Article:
A second study, by MITRE, predicts the Air Force will need more KC-46s than the 179 aircraft now on order. And the Center for Strategic and Budgetary Assessments, in yet another study, argues the service should delay retiring KC-10s until the KC-46s are ready for operations. CSBA also calls on the service to develop a second tanker platform; for its part, the Air Force is only in the nascent stages of defining the requirements for what has been called KC-X. 

The demand signal for tankers is certainly high and steady. In 2019, USAF tankers delivered almost 950 million pounds of fuel, with an average of 47 tanker sorties daily, according to U.S. Transportation Command. Tankers refueled aircraft every five minutes in Iraq and Afghanistan in 2018, according to the command. Meanwhile, Air Mobility Command says it is flying 15 percent more hours now than it did four years ago—with a smaller fleet and with fewer Airmen.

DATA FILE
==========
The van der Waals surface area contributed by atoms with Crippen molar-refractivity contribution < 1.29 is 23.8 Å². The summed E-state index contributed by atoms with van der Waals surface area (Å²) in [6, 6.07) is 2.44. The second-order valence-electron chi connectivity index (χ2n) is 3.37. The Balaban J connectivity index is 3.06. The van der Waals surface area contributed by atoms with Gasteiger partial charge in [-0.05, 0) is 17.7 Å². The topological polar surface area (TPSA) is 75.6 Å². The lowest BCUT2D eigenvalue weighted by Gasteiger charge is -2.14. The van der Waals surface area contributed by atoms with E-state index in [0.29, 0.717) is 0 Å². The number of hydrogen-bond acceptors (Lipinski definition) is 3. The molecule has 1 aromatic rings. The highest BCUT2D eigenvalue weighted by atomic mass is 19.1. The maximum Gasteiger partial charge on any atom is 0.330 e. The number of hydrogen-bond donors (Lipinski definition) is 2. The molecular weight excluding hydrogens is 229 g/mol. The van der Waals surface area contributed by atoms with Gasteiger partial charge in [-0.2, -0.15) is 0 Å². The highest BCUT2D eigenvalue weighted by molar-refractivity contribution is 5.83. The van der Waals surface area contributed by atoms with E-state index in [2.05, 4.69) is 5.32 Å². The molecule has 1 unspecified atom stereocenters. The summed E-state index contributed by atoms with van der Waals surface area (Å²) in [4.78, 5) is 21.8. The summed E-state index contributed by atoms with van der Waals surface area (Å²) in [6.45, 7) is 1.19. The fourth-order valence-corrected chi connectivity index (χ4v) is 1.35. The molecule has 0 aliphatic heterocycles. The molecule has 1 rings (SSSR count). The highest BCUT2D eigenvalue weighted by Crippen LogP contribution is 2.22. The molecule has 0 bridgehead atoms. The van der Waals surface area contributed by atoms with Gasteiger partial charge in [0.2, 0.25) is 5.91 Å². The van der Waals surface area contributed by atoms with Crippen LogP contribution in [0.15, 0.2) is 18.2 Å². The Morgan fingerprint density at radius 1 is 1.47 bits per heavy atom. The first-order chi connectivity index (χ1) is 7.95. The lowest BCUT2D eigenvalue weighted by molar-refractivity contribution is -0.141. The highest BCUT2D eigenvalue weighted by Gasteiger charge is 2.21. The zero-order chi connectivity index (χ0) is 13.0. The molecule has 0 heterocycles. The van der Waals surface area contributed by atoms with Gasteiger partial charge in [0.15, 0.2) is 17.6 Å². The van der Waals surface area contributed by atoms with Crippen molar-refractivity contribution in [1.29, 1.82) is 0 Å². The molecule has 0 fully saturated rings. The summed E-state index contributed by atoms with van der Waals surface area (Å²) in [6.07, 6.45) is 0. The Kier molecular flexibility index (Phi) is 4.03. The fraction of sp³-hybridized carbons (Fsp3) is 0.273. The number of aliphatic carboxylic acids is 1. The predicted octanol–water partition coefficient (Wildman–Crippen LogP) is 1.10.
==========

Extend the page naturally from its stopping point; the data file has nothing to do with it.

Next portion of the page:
Even so, the Air Force and Defense Department leaders in the Pentagon are asking combatant commanders to make do with less capacity in the short term to pay for  future capability tomorrow. 

 “We in the Air Force are looking to the future fight,” said Air Mobility Command boss Gen. Maryanne Miller. “And we have to look at our legacy capacity that we have right now. The idea was, can we give up legacy capacity, still meet the demand today, and still prepare for the future? The stress point is the day-to-day demand.”    

The Air Force’s budget proposal worsens a shortfall that worries combatant commanders and major commands alike, and it will be hard to convince skeptical lawmakers who have repeatedly blocked similar requests in the recent past. 

Goldfein acknowledges the risk, but says the Air Force simply can’t afford everything it needs, particularly the advanced connectivity envisioned for the Advanced Battle Management System that will enable a future Joint All-Domain Command and Control capability.